When asked for his opinion about the first season of True Detective, David Lynch said, “I basically liked the two characters, so that was the best part of it for me.” No surprise there: These protagonists are very similar to the lead characters in Twin Peaks, Lynch’s earlier series. Twin Peaks’ Agent Cooper and True Detective’s Rust Cohle are both prone to existential ramblings. Cooper is into trees and wonders at the work of a wood tick; Cohle stares into the vastness of space and contemplates the dark matter between stars. Cooper bases an investigative method on a dream he had about throwing rocks at bottles; Cohle offhandedly states, “I don’t sleep, I just dream.” But whereas the wholesome, pie-eating Cooper maintains a cheerful curiosity, Cohle manifests a chain-smoking pessimism.
Their partners act as the straight men, the regular guys. Sheriff Harry S. Truman lends an ear to Cooper’s mumbo jumbo, while Martin Hart rolls his eyes at Cohle’s eccentricities. But just as Cohle is more negative than Cooper, Hart is a more flawed and bruised version of Truman. He’s an adulterer, a drunk and a terrible father.
In the matchmaking show The Dating Game, a bachelorette chose between three competing suitors. In 1978, at the height of its popularity, contestant Rodney Alcala told his would-be date, Cheryl Bradshaw, “We’re going to have a great time together,” before winning her favor. Unbeknownst to her, Alcala had already killed at least two women; he’s now on death row for murdering several more. Fortunately, Cheryl backed out of their date, claiming Alcala was “too creepy.” There’s no excuse for The Dating Game’s faulty screening process, but it’s not unusual for serial killers to try to thrust themselves into the media spotlight.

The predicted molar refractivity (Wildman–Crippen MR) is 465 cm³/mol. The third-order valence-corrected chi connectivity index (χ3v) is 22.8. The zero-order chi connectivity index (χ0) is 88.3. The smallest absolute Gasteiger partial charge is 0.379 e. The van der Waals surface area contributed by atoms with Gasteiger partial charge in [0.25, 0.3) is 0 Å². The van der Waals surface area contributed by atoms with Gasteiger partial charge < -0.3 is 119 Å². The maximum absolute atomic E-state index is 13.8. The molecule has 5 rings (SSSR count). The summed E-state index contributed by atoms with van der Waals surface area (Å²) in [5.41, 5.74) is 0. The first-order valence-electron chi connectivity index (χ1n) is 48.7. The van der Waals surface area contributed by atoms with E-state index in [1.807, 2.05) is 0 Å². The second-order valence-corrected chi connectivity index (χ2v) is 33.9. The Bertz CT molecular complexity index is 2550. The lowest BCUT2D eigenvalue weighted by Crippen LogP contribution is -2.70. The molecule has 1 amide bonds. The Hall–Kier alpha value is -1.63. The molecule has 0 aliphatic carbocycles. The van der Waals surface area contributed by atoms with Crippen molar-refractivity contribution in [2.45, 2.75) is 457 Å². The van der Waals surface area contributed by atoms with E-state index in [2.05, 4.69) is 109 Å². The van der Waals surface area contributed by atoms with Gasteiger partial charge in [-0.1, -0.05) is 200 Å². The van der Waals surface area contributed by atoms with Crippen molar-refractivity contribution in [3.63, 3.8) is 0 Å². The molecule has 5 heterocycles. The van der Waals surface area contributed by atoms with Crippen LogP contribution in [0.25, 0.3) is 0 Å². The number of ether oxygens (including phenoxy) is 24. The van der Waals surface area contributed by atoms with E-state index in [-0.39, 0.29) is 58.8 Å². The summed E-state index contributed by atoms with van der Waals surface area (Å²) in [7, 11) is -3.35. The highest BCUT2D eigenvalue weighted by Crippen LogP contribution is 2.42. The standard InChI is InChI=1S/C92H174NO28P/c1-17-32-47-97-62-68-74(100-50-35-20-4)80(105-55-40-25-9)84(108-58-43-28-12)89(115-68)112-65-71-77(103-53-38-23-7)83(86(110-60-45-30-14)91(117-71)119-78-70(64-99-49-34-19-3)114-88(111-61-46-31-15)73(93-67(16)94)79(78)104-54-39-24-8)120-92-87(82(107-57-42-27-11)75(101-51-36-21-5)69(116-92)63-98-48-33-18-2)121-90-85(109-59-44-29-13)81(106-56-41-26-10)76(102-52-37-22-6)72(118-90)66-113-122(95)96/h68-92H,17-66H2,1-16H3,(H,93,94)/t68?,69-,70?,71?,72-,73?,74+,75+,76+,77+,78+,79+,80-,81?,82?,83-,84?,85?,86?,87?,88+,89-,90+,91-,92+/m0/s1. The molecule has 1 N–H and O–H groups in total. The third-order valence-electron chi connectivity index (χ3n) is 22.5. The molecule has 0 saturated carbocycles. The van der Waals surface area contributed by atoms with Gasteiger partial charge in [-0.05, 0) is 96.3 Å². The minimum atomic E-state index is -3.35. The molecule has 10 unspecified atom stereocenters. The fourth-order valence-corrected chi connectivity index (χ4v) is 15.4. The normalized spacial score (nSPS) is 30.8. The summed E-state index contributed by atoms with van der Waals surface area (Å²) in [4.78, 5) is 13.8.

The Zodiac Killer, who operated in northern California in the late 1960s and early 1970s, also craved media attention. Taking a page from Jack the Ripper’s PR strategy, he corresponded with several newspapers, promising further killings if they didn’t publish his letters. He also falsely claimed credit for other murders and threatened to kill Paul Avery, the San Francisco Chronicle reporter covering his crimes. In the film Zodiac, Avery (played by a haggard Robert Downey Jr.) claims of his quarry, “He’s in it for the press.” Despite his quest for notoriety, Zodiac, like the Ripper, was never caught.
Like Hill Street Blues and Twin Peaks before it, the first season of HBO’s True Detective exploded the standard of the police procedural by turning the usually episodic TV genre into a very high-quality serial. The story chronicles a 17-year search for a grisly serial killer in the steamy bayous of rural Louisiana, and the script unfolds over eight installments as an intricate assembly of elliptical, almost poetic dialogue and nonlinear flashbacks. Shot in muted colors, with a noirish lack of lighting, True Detective clearly had cinematic ambitions. Show runner and writer Nic Pizzolatto cast Academy Award winner Matthew McConaughey and two-time Oscar nominee Woody Harrelson as the leads, and one night’s six-minute uncut tracking shot of a chase scene through a housing project especially energized critics and viewers. Earning five Emmys and heaps of praise, True Detective was green-lit for a second season with a new cast of A-listers, including Colin Farrell, Vince Vaughn and Rachel McAdams. Meanwhile, other cable networks have already upped the ante: Showtime has announced plans to bring back Twin Peaks for a new season in 2016.